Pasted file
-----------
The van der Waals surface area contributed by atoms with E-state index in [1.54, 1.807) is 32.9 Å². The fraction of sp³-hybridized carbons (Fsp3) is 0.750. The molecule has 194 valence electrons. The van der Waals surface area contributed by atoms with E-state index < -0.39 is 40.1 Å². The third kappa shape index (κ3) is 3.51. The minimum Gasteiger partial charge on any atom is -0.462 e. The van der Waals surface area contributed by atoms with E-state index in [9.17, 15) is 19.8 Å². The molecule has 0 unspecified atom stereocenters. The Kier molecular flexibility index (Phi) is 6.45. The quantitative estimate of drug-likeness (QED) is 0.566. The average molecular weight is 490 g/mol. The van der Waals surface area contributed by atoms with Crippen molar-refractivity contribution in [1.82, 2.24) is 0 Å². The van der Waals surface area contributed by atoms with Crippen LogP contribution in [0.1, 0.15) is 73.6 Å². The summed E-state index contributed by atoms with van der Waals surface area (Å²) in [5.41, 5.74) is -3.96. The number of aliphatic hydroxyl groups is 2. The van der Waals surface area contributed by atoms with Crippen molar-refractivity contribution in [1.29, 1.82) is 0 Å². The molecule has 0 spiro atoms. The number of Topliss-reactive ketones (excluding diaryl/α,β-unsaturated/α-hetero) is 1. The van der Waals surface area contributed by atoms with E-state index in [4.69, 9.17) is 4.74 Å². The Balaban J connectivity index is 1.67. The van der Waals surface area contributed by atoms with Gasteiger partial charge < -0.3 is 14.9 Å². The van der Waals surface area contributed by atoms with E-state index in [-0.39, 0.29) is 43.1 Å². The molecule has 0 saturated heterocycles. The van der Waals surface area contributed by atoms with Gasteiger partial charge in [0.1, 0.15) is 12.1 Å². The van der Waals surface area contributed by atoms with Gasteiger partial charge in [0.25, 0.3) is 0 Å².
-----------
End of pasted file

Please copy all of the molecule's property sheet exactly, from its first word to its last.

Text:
The van der Waals surface area contributed by atoms with E-state index in [1.54, 1.807) is 32.9 Å². The fraction of sp³-hybridized carbons (Fsp3) is 0.750. The molecule has 194 valence electrons. The van der Waals surface area contributed by atoms with E-state index < -0.39 is 40.1 Å². The third kappa shape index (κ3) is 3.51. The minimum Gasteiger partial charge on any atom is -0.462 e. The van der Waals surface area contributed by atoms with E-state index in [9.17, 15) is 19.8 Å². The molecule has 0 unspecified atom stereocenters. The Kier molecular flexibility index (Phi) is 6.45. The quantitative estimate of drug-likeness (QED) is 0.566. The average molecular weight is 490 g/mol. The van der Waals surface area contributed by atoms with Crippen molar-refractivity contribution in [1.82, 2.24) is 0 Å². The van der Waals surface area contributed by atoms with Crippen LogP contribution in [0.1, 0.15) is 73.6 Å². The summed E-state index contributed by atoms with van der Waals surface area (Å²) in [5.41, 5.74) is -3.96. The number of aliphatic hydroxyl groups is 2. The van der Waals surface area contributed by atoms with Crippen molar-refractivity contribution in [1.29, 1.82) is 0 Å². The molecule has 0 spiro atoms. The number of Topliss-reactive ketones (excluding diaryl/α,β-unsaturated/α-hetero) is 1. The van der Waals surface area contributed by atoms with E-state index in [4.69, 9.17) is 4.74 Å². The Balaban J connectivity index is 1.67. The van der Waals surface area contributed by atoms with Gasteiger partial charge < -0.3 is 14.9 Å². The van der Waals surface area contributed by atoms with E-state index in [-0.39, 0.29) is 43.1 Å². The molecule has 0 saturated heterocycles. The van der Waals surface area contributed by atoms with Gasteiger partial charge in [0.1, 0.15) is 12.1 Å². The van der Waals surface area contributed by atoms with Gasteiger partial charge in [0.25, 0.3) is 0 Å².